|Publication number||US4008109 A|
|Application number||US 05/592,331|
|Publication date||Feb 15, 1977|
|Filing date||Jul 1, 1975|
|Priority date||Jul 1, 1975|
|Publication number||05592331, 592331, US 4008109 A, US 4008109A, US-A-4008109, US4008109 A, US4008109A|
|Original Assignee||Chemincon Incorporated|
|Export Citation||BiBTeX, EndNote, RefMan|
|Patent Citations (11), Referenced by (9), Classifications (12)|
|External Links: USPTO, USPTO Assignment, Espacenet|
______________________________________Refractory material 20 to 80%Fuel 10 to 40%Oxidising agent 0.2 to 20%Fluoride catalyst 0.1 to 20%Colloidal silica sol 0 to 20%Organic binder 0 to 10%The organic binder and colloidal silica sol having a combinedproportion in the range of 2 to 30%.______________________________________
______________________________________Refractory material 50 to 67.5%Fuel 12.5 to 30%Oxidising agent 2 to 4%Colloidal silica sol 2 to 15%Organic binder 5 to 8.5%______________________________________
This invention relates to shaped heat-insulating articles for forming molten-metal-contacting linings for metallurgical moulds and in particular relates to preformed refractory boards, slabs or sleeves for use, for example, in lining hot tops (heads of ingot moulds) and risers in foundry moulds.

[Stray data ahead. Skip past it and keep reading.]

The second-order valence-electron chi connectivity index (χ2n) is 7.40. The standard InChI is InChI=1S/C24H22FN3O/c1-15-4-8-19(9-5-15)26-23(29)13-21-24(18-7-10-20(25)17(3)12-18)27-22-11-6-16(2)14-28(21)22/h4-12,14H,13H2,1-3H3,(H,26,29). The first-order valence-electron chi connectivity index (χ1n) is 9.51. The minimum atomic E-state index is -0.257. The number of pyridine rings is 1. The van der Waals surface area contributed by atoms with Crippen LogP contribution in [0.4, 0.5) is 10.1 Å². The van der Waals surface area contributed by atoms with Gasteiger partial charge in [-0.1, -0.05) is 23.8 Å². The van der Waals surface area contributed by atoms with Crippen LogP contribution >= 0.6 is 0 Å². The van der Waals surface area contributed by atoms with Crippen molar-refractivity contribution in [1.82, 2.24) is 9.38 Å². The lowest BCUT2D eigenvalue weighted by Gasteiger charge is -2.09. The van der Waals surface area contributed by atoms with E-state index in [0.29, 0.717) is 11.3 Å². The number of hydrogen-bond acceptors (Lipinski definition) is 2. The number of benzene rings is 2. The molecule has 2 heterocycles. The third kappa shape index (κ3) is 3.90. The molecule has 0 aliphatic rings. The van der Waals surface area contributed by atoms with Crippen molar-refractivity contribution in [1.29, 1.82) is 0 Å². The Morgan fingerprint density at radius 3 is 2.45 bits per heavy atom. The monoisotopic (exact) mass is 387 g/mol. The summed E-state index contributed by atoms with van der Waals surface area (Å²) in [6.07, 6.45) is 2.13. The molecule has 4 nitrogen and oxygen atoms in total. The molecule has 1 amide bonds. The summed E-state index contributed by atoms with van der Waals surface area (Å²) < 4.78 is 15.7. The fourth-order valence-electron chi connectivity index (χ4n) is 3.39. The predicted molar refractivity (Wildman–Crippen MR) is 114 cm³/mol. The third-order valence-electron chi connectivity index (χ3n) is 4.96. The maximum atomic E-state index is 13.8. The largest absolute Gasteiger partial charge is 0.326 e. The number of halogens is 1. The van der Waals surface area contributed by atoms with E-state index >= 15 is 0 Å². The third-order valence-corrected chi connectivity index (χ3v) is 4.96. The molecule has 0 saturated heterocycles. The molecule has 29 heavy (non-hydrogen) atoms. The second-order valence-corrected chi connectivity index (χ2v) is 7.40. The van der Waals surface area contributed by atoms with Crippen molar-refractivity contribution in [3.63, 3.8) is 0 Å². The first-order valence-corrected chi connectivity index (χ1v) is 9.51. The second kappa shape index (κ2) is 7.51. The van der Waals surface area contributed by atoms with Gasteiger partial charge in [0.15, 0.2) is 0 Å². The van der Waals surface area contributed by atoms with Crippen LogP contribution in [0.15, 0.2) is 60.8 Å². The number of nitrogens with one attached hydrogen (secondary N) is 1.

The purpose of providing a heat-insulating refractory lining in the hot top of an ingot mould or the riser of a foundry mould is to lower the rate of heat loss from the molten metal contained therein and to extend the solidification time of this molten metal beyond the time taken for the molten metal within the main body of the mould to solidify. A reservoir of molten metal is thereby provided in the hot top or riser which tends to prevent the formation of voids in the ingot or casting due to contraction thereof as it cools. In order to fulfil this purpose the lining may function simply as a heat insulator, that is a barrier which minimises the dissipation of heat from the hot top or riser, and such linings commonly comprise a granular refractory material, or a mixture of such materials, formed to the requisite self-supporting shape with the aid of a binder. It is known that the heat conductivity of such a refractory lining may be reduced by lowering the density thereof and one method of achieving this is to incorporate refractory fibrous material in the lining which results in a reduction in the density without unduly impairing the mechanical strength of the lining. U.K. Patent No. 1283692, for example, discloses a refractory heat-insulating composition which comprises aluminium, magnesium, silicon or zirconium in particulate form, alumino-silicate, zircon or silica fibrous refractory, and a binding agent comprising an organic binder and colloidal silica sol.